Another grave mistake is having the wrong people.
When I first started exploring the idea of planting a church, the idea of NOT allowing anyone to come along seemed absolutely unChristian. How could a church turn anyone away?
The idea is not to turn people away, but to sell your vision and only take on leaders who assume your vision. Unfortunately, discovering whether or not they share your vision is a long process. Following my resignation from the church plant, I discovered that some had no intention of ever supporting my vision. After SIX YEARS!
Here are some ways I think you can tell if they share your vision:
1. They are already doing the things you want to do.
2. They begin to actively use your language and share the vision on their own.
3. They bring their friends.
4. They seem to be "internally" motivated in the same direction. This does not mean that they no long need your support or encouragement or reminding about the vision.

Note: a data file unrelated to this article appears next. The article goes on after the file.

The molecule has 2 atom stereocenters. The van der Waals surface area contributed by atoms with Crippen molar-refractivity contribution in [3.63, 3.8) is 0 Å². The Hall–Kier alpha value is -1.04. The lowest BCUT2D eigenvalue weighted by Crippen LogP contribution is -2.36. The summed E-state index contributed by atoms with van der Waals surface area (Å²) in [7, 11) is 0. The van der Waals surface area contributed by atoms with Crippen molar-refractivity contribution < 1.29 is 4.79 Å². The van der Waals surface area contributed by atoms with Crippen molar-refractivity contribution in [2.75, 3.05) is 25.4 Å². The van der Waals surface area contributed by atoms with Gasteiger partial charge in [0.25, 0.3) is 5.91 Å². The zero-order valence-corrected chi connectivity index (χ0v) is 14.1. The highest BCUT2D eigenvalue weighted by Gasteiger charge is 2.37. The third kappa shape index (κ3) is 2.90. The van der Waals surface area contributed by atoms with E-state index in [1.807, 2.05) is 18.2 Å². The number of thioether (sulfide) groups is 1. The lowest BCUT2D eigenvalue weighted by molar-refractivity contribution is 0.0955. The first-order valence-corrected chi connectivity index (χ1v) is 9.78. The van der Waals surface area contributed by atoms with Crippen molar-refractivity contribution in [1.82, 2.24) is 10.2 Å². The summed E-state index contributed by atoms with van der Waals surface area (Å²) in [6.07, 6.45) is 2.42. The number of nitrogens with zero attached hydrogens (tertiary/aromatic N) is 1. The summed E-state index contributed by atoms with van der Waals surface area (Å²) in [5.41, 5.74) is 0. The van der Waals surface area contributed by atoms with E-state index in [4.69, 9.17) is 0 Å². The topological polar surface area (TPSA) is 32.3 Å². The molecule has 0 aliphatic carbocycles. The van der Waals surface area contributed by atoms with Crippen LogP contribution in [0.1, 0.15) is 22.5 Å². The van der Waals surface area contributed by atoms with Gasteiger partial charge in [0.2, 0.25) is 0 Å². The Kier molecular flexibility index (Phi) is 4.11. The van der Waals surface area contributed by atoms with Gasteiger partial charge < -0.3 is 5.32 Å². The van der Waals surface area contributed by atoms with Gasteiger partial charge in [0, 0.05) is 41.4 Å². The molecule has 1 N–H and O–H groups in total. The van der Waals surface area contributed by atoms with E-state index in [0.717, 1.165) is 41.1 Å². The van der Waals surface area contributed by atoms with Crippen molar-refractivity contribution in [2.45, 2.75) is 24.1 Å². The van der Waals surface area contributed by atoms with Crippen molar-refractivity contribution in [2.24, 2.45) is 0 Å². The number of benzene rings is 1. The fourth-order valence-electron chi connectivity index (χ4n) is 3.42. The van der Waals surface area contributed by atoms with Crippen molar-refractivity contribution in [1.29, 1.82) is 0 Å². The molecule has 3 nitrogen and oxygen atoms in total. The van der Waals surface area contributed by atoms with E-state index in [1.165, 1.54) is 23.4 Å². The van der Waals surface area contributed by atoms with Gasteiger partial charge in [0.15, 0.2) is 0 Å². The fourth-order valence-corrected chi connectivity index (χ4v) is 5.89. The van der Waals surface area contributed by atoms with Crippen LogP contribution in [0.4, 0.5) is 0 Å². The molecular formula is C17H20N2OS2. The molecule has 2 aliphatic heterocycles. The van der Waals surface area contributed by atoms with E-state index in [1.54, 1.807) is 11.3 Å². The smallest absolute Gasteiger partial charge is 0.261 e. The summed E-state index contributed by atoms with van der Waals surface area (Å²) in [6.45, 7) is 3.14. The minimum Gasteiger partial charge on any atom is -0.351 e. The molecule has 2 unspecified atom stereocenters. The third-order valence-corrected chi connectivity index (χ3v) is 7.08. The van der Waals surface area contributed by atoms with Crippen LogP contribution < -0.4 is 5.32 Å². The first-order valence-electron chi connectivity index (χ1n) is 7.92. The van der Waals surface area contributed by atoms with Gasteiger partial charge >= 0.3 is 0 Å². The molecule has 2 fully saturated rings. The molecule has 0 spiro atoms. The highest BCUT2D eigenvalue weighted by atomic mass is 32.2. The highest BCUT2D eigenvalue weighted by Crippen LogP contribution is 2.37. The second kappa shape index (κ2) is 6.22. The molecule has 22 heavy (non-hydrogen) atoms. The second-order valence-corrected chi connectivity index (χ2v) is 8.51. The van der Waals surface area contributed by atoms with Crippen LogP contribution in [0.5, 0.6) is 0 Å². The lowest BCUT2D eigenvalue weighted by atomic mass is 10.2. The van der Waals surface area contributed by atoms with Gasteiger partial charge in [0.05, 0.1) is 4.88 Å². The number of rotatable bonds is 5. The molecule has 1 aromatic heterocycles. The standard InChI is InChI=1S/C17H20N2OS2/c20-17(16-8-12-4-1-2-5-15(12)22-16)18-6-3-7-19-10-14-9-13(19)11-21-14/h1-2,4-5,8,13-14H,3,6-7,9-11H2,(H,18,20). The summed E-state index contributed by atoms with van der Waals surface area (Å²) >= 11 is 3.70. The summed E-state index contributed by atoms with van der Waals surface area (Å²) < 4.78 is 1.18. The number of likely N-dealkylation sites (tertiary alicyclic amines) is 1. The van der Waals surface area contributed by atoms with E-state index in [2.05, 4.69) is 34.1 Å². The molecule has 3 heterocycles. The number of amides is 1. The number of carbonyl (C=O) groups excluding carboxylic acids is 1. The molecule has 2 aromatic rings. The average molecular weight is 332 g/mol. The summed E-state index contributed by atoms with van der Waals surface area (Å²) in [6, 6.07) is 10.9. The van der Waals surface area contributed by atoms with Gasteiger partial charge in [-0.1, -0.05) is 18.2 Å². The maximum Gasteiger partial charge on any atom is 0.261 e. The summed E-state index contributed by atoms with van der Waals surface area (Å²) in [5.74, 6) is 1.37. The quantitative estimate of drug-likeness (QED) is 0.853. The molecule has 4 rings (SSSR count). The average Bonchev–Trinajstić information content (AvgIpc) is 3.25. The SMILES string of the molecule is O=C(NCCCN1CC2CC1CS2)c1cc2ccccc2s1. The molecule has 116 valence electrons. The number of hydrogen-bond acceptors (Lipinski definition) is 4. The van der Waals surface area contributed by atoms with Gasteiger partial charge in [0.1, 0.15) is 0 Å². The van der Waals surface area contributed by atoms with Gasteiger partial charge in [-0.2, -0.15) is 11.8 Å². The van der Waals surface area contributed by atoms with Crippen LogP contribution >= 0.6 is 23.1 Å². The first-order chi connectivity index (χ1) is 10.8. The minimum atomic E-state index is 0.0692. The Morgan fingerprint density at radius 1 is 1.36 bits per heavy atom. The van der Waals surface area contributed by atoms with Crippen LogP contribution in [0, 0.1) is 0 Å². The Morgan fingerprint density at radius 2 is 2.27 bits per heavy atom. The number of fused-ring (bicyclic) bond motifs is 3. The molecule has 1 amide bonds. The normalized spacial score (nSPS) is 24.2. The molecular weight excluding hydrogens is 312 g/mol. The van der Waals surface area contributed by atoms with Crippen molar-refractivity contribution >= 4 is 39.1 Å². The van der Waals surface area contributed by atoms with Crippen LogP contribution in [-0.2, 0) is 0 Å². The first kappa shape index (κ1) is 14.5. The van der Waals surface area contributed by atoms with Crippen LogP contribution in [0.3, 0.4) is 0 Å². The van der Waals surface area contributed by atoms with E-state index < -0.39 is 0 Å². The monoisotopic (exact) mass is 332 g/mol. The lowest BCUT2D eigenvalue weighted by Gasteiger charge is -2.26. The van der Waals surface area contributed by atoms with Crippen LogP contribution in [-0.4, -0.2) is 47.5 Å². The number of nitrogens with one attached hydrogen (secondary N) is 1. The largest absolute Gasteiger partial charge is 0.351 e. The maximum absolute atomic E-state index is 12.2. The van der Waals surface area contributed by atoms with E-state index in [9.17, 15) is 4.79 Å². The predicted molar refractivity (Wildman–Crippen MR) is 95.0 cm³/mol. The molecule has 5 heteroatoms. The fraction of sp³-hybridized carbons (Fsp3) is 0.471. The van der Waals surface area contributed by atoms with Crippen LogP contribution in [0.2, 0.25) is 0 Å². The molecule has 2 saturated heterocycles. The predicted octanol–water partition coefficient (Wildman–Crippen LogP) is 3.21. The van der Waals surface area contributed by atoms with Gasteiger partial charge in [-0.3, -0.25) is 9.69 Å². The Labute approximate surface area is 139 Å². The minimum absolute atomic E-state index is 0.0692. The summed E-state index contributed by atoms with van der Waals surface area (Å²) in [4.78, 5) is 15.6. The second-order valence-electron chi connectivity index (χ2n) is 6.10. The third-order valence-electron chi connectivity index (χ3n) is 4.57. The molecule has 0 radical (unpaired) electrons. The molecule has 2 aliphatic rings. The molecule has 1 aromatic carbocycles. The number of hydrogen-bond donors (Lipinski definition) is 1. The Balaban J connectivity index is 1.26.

5. They are not denominational people or long-time Christians. This is not to say that people in these two catagories do not make good church plant participants. But, you should be very careful. Often denominational people want you to be like every other church in the denomination and long-time Christians don't have many unchurched friends.
Share your vision widely and often. Be sure to interview the people who join the team of core players. Choose wisely (or you too may shrivel up like that guy in the Raiders of the Lost Ark movie). Choose people who understand (at least somewhat) the difference between being a church and being a church plant (hint: there is much more required of the average participant in a church plant. AND, they will not have all the ministries they want either).
Don't be afraid to Dis-Invite people to the core team. Just like God prunes us to help us grow, so leadership has to be carefully pruned.